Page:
The kind we grow in the UK tend to be the more bulbous sage green variety, but these elongated examples look more like robust tulips. These ones were young – pre-season almost – and could be eaten raw, their tender astringent leaves smeared with a little salted butter. But most were destined to be flayed open to get at the delectable, highly-prized heart.
Andrew’s favourite dish of the trip was in fact a pasta dish studded with sauteed artichokes and doused with cream. Resolutely humble, this throw-together style dish was eaten in near-silence. We usually share our dishes, but I didn’t really get much of a look in that evening.
This recipe, that also gives a nod to one of the other food wonders of this city – ciccetti/tapas-style meatballs – is my way of extending my stay and eating one of my favourite vegetables. They are not yet in season in our cooler clime, so I used artichoke hearts tinned in water. I gently squeezed them before chopping finely and flinging in to saute with shallot and garlic. If you cook the artichokes from fresh, all the better.
This isn’t a patch on the finest thing I ate, a beer-battered and fried artichoke stuffed with cheese from a three-table osteria near the Market, washed down with house Prosecco. However, I bet that if I sneaked this behind Ana’s ciccetti-lined wooden counter she might just serve it up if I promised to stop staring at her chef. Swoon! My quick guide to eating Venice is below the recipe.
Artichoke & Spinach Polpette with Easy Marinara Sauce
A crunchy exterior holds the soft, pull-apart artichoke heart & spinach interior of these easy-to-make, vegan and gluten-free polpettes. Although delicious on their own as a snack or appetizer, these Italian-inspired faux meatballs are perfect with my easy marinara sauce over your favourite pasta. Treat yourself and make extra of everything! A family- and guest-friendly recipe. Gustare! xx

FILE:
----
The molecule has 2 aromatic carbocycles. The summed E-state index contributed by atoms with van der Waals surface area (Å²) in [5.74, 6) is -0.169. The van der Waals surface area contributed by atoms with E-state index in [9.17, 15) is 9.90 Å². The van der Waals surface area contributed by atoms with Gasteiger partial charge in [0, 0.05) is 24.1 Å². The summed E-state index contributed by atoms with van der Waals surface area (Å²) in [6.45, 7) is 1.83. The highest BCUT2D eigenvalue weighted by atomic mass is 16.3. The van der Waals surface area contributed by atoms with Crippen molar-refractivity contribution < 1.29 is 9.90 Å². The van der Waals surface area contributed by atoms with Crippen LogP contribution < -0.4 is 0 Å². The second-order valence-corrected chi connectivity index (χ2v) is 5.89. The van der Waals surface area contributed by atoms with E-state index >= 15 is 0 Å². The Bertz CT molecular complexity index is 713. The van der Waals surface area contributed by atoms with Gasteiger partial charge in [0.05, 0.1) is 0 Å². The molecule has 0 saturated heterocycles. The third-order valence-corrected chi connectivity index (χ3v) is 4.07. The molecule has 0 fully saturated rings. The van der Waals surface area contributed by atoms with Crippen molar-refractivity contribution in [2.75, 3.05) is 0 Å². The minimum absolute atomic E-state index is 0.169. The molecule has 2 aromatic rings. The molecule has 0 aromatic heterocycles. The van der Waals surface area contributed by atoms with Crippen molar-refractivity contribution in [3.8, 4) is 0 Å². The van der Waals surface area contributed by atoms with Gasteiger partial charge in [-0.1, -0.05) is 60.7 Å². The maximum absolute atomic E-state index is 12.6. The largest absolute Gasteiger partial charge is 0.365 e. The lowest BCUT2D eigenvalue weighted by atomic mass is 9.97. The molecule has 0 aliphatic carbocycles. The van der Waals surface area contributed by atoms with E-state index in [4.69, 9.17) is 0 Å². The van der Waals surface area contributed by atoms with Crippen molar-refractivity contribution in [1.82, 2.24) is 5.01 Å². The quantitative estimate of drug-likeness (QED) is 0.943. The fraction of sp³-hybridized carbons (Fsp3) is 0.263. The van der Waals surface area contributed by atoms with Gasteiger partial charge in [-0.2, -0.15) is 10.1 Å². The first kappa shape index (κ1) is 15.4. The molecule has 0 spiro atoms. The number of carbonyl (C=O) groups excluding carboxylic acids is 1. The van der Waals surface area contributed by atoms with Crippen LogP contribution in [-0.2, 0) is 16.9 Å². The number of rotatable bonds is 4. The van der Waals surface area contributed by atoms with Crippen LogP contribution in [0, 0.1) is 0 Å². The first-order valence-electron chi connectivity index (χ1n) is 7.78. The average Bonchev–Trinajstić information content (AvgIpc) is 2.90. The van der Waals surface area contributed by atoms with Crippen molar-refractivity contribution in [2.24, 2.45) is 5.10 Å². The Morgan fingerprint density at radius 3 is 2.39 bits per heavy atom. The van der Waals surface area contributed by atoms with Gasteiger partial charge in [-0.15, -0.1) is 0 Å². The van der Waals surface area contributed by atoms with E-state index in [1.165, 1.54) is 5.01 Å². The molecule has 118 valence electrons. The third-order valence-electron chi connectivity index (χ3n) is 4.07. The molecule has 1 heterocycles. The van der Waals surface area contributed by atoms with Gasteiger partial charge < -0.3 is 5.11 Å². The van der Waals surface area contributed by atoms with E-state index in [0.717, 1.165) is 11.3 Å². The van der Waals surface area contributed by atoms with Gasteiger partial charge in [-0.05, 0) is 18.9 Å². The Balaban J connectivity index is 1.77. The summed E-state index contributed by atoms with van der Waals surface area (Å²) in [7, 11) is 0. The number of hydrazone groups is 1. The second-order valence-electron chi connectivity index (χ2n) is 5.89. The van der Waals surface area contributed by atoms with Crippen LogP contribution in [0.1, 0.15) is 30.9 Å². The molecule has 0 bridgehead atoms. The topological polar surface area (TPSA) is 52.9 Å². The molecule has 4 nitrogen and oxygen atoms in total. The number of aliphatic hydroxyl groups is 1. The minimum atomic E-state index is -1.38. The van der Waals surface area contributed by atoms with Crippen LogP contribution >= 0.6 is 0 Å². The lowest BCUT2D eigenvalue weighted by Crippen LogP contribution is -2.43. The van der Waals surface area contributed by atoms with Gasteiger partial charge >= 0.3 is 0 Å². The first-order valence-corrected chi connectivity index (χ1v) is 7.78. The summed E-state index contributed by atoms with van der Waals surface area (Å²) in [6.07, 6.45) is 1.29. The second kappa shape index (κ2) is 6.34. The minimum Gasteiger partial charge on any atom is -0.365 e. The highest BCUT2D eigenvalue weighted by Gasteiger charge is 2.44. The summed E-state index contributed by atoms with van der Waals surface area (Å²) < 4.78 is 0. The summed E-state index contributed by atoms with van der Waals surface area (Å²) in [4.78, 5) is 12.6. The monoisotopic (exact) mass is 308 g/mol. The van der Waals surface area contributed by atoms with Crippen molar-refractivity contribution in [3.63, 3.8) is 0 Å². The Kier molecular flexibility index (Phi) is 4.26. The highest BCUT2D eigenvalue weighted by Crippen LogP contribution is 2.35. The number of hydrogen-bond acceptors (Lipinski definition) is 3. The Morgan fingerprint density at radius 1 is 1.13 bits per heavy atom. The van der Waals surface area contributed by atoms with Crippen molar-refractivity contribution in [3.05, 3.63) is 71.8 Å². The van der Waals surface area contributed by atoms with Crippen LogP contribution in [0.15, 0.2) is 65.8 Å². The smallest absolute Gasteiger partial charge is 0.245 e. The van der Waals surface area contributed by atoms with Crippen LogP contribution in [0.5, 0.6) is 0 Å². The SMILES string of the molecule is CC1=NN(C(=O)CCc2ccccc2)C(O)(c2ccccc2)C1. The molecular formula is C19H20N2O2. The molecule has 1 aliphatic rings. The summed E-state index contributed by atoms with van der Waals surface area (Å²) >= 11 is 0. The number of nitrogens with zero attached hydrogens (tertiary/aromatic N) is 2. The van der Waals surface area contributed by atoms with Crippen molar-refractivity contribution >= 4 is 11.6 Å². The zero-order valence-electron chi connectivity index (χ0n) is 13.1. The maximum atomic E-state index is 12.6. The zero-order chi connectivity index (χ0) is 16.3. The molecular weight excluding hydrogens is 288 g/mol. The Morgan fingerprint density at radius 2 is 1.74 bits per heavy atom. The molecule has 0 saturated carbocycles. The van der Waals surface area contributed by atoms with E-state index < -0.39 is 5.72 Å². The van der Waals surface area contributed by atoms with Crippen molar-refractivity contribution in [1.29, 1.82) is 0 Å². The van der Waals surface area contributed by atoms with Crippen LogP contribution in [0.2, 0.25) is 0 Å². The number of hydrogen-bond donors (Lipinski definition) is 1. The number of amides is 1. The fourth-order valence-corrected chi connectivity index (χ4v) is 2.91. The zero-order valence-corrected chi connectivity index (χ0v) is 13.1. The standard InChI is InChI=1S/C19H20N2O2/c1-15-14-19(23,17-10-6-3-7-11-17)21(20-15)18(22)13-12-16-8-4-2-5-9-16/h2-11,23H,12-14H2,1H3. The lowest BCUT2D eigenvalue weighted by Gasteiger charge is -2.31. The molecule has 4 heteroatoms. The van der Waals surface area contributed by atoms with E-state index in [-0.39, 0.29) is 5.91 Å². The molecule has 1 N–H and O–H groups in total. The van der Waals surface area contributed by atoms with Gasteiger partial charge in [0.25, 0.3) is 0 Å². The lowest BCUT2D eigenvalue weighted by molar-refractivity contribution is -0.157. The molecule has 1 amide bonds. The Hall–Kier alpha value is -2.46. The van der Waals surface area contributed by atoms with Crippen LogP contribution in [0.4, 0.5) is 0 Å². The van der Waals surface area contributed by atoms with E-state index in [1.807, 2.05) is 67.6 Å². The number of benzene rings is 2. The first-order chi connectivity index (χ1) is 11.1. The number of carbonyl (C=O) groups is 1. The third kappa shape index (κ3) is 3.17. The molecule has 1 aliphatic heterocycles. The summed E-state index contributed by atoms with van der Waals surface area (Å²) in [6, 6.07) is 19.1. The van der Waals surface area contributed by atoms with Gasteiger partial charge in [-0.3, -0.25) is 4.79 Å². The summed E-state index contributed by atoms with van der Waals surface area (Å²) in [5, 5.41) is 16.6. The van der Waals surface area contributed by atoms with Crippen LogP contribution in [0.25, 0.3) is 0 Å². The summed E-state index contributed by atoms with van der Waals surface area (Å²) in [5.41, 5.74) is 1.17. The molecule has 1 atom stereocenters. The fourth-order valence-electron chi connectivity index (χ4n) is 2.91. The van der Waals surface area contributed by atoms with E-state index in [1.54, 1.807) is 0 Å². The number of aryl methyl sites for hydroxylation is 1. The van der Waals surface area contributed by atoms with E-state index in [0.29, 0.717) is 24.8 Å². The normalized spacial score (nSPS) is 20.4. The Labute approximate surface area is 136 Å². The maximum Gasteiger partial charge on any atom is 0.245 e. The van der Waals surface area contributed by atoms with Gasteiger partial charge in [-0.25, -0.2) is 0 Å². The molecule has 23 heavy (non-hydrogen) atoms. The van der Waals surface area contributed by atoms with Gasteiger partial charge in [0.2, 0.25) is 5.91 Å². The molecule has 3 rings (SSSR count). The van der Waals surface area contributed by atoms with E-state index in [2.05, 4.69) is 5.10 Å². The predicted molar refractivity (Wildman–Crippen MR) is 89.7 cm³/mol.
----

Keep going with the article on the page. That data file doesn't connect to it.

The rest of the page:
2 tbsp olive oil
3 cloves of garlic, peeled and lightly mashed/cracked
3 good sprigs of oregano
800g best chopped or whole tomatoes – I like Cirio brand Tetra packs, 390g each, but if I could get US-brand Glen Muir fire-roasted tomatoes I would go for those.
Salt and sugar, to taste
Method: Heat the oil then add the garlic and oregano, sauteing until the garlic is golden; tip in the tomatoes, crushing them if whole. Simmer for about 20 minutes. Taste for seasoning, perhaps adding a little sugar or salt as needed. The flavour will intensify as it cools. When a little cool, press the sauce as best you can through a wide-meshed sieve. Add two good spoons of the leftover tomato into the pan (discarding garlic and herbs) and reheat before serving. This sauce makes one jam jar’s worth, and will keep in the fridge for about a week. May be frozen.
1 tbsp ground chia seeds + 3 tbsp water OR 1 organic egg, beaten (I used chia)
400g spinach leaves, washed
3 tbsp olive oil, divided use
2 garlic cloves, finely minced
2 shallots or 1 small onion, finely chopped
200g cooked artichoke hearts, squeezed of liquid and finely chopped
1/4 tsp grated nutmeg
Zest of 1/2 large lemon
1 tbsp fresh oregano leaves, chopped OR 1 tsp dried oregano
1 tbsp finely chopped semi-dried (mi-cuit) tomatoes
100g ground almonds, divided use (use fresh breadcrumbs if you have an allergy to almonds)
3 tbsp yeast flakes + good pinch of salt OR 25g freshly grated vegetarian hard Italian cheese (I used yeast flakes) and small pinch of salt
1. Combine the chia seeds and water; set aside to gel.